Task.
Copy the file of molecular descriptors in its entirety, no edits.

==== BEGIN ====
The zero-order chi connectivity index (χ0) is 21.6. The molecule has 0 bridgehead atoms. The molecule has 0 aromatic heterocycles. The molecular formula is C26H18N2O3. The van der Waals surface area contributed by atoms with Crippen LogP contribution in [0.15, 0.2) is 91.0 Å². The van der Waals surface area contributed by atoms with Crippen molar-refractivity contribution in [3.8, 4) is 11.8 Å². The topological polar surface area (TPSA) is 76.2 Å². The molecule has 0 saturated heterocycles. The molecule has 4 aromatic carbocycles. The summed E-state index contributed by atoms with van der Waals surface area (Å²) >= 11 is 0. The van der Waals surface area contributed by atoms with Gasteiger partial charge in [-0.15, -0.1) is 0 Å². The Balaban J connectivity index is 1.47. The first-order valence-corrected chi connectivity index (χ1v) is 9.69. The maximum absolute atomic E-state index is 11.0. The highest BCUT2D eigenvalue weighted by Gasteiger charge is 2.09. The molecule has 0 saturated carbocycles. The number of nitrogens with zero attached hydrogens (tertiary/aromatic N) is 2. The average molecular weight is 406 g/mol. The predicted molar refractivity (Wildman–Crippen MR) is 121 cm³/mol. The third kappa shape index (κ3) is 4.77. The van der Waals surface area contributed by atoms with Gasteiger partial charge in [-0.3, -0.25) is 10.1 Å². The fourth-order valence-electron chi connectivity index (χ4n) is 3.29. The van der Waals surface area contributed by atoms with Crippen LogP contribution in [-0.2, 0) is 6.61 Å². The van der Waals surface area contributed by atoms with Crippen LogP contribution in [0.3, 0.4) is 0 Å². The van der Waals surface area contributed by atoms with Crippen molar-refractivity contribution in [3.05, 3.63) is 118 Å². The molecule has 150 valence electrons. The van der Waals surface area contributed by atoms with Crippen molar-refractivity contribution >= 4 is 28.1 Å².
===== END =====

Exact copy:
The zero-order chi connectivity index (χ0) is 21.6. The molecule has 0 bridgehead atoms. The molecule has 0 aromatic heterocycles. The molecular formula is C26H18N2O3. The van der Waals surface area contributed by atoms with Crippen LogP contribution in [0.15, 0.2) is 91.0 Å². The van der Waals surface area contributed by atoms with Crippen molar-refractivity contribution in [3.8, 4) is 11.8 Å². The topological polar surface area (TPSA) is 76.2 Å². The molecule has 0 saturated heterocycles. The molecule has 4 aromatic carbocycles. The summed E-state index contributed by atoms with van der Waals surface area (Å²) >= 11 is 0. The van der Waals surface area contributed by atoms with Gasteiger partial charge in [-0.15, -0.1) is 0 Å². The Balaban J connectivity index is 1.47. The first-order valence-corrected chi connectivity index (χ1v) is 9.69. The maximum absolute atomic E-state index is 11.0. The highest BCUT2D eigenvalue weighted by Gasteiger charge is 2.09. The molecule has 0 saturated carbocycles. The number of nitrogens with zero attached hydrogens (tertiary/aromatic N) is 2. The average molecular weight is 406 g/mol. The predicted molar refractivity (Wildman–Crippen MR) is 121 cm³/mol. The third kappa shape index (κ3) is 4.77. The van der Waals surface area contributed by atoms with Gasteiger partial charge in [-0.3, -0.25) is 10.1 Å². The fourth-order valence-electron chi connectivity index (χ4n) is 3.29. The van der Waals surface area contributed by atoms with Crippen LogP contribution in [-0.2, 0) is 6.61 Å². The van der Waals surface area contributed by atoms with Crippen LogP contribution in [0.3, 0.4) is 0 Å². The van der Waals surface area contributed by atoms with Crippen molar-refractivity contribution in [3.05, 3.63) is 118 Å². The molecule has 150 valence electrons. The van der Waals surface area contributed by atoms with Crippen molar-refractivity contribution >= 4 is 28.1 Å².